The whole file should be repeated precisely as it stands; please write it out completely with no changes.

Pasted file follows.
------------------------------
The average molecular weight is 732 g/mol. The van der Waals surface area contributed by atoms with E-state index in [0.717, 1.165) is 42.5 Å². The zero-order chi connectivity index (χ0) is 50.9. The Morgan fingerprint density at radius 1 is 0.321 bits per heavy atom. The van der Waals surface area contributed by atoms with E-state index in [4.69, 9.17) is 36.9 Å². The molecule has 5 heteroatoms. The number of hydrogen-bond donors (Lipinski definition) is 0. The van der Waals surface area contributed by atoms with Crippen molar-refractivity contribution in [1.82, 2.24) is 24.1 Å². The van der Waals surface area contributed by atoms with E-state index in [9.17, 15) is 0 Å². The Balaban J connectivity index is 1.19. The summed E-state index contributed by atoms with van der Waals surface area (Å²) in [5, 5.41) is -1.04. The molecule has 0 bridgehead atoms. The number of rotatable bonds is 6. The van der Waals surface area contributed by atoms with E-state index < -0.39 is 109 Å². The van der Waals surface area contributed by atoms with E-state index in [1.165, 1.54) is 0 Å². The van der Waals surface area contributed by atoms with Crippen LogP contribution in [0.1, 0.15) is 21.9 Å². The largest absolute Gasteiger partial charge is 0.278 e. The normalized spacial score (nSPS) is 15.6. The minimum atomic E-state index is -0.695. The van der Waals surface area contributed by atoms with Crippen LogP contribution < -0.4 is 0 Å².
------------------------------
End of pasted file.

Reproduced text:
The average molecular weight is 732 g/mol. The van der Waals surface area contributed by atoms with E-state index in [0.717, 1.165) is 42.5 Å². The zero-order chi connectivity index (χ0) is 50.9. The Morgan fingerprint density at radius 1 is 0.321 bits per heavy atom. The van der Waals surface area contributed by atoms with E-state index in [4.69, 9.17) is 36.9 Å². The molecule has 5 heteroatoms. The number of hydrogen-bond donors (Lipinski definition) is 0. The van der Waals surface area contributed by atoms with Crippen molar-refractivity contribution in [1.82, 2.24) is 24.1 Å². The van der Waals surface area contributed by atoms with E-state index in [9.17, 15) is 0 Å². The Balaban J connectivity index is 1.19. The summed E-state index contributed by atoms with van der Waals surface area (Å²) in [5, 5.41) is -1.04. The molecule has 0 bridgehead atoms. The number of rotatable bonds is 6. The van der Waals surface area contributed by atoms with E-state index < -0.39 is 109 Å². The van der Waals surface area contributed by atoms with E-state index in [1.165, 1.54) is 0 Å². The van der Waals surface area contributed by atoms with Crippen LogP contribution in [0.1, 0.15) is 21.9 Å². The largest absolute Gasteiger partial charge is 0.278 e. The normalized spacial score (nSPS) is 15.6. The minimum atomic E-state index is -0.695. The van der Waals surface area contributed by atoms with Crippen LogP contribution < -0.4 is 0 Å².